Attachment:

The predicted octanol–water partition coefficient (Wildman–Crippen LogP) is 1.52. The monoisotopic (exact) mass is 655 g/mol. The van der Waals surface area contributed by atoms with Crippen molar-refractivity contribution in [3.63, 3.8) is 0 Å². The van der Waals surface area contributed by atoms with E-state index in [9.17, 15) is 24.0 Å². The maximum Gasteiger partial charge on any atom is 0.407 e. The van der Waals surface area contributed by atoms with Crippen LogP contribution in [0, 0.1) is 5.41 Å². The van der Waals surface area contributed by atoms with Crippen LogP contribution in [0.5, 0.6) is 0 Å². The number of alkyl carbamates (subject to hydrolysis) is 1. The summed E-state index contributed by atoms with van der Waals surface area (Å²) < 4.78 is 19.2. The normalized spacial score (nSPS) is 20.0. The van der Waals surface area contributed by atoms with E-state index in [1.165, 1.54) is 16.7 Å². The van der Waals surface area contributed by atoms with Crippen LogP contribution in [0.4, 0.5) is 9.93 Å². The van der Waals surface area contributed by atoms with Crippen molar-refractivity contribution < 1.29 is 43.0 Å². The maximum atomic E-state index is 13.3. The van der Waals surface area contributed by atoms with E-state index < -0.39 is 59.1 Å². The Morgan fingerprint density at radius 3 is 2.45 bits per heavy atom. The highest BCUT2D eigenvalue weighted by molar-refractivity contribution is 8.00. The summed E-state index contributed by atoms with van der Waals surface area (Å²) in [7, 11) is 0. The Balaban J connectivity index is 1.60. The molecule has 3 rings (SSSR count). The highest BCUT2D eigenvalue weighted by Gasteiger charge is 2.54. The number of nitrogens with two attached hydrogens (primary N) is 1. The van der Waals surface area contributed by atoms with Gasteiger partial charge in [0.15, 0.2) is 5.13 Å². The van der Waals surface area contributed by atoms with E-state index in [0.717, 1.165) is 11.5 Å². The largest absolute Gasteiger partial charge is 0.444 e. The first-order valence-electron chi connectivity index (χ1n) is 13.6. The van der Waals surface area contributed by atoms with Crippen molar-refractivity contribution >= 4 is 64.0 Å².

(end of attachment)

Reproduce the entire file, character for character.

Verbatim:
The predicted octanol–water partition coefficient (Wildman–Crippen LogP) is 1.52. The monoisotopic (exact) mass is 655 g/mol. The van der Waals surface area contributed by atoms with Crippen molar-refractivity contribution in [3.63, 3.8) is 0 Å². The van der Waals surface area contributed by atoms with E-state index in [9.17, 15) is 24.0 Å². The maximum Gasteiger partial charge on any atom is 0.407 e. The van der Waals surface area contributed by atoms with Crippen LogP contribution in [0, 0.1) is 5.41 Å². The van der Waals surface area contributed by atoms with Crippen LogP contribution in [0.5, 0.6) is 0 Å². The number of alkyl carbamates (subject to hydrolysis) is 1. The summed E-state index contributed by atoms with van der Waals surface area (Å²) < 4.78 is 19.2. The normalized spacial score (nSPS) is 20.0. The van der Waals surface area contributed by atoms with E-state index in [1.165, 1.54) is 16.7 Å². The van der Waals surface area contributed by atoms with Crippen LogP contribution in [0.4, 0.5) is 9.93 Å². The van der Waals surface area contributed by atoms with Crippen molar-refractivity contribution < 1.29 is 43.0 Å². The maximum atomic E-state index is 13.3. The van der Waals surface area contributed by atoms with E-state index < -0.39 is 59.1 Å². The Morgan fingerprint density at radius 3 is 2.45 bits per heavy atom. The highest BCUT2D eigenvalue weighted by molar-refractivity contribution is 8.00. The summed E-state index contributed by atoms with van der Waals surface area (Å²) in [7, 11) is 0. The Balaban J connectivity index is 1.60. The molecule has 3 rings (SSSR count). The highest BCUT2D eigenvalue weighted by Gasteiger charge is 2.54. The number of nitrogens with two attached hydrogens (primary N) is 1. The van der Waals surface area contributed by atoms with Gasteiger partial charge in [0.15, 0.2) is 5.13 Å². The van der Waals surface area contributed by atoms with E-state index in [0.717, 1.165) is 11.5 Å². The largest absolute Gasteiger partial charge is 0.444 e. The first-order valence-electron chi connectivity index (χ1n) is 13.6. The van der Waals surface area contributed by atoms with Crippen molar-refractivity contribution >= 4 is 64.0 Å².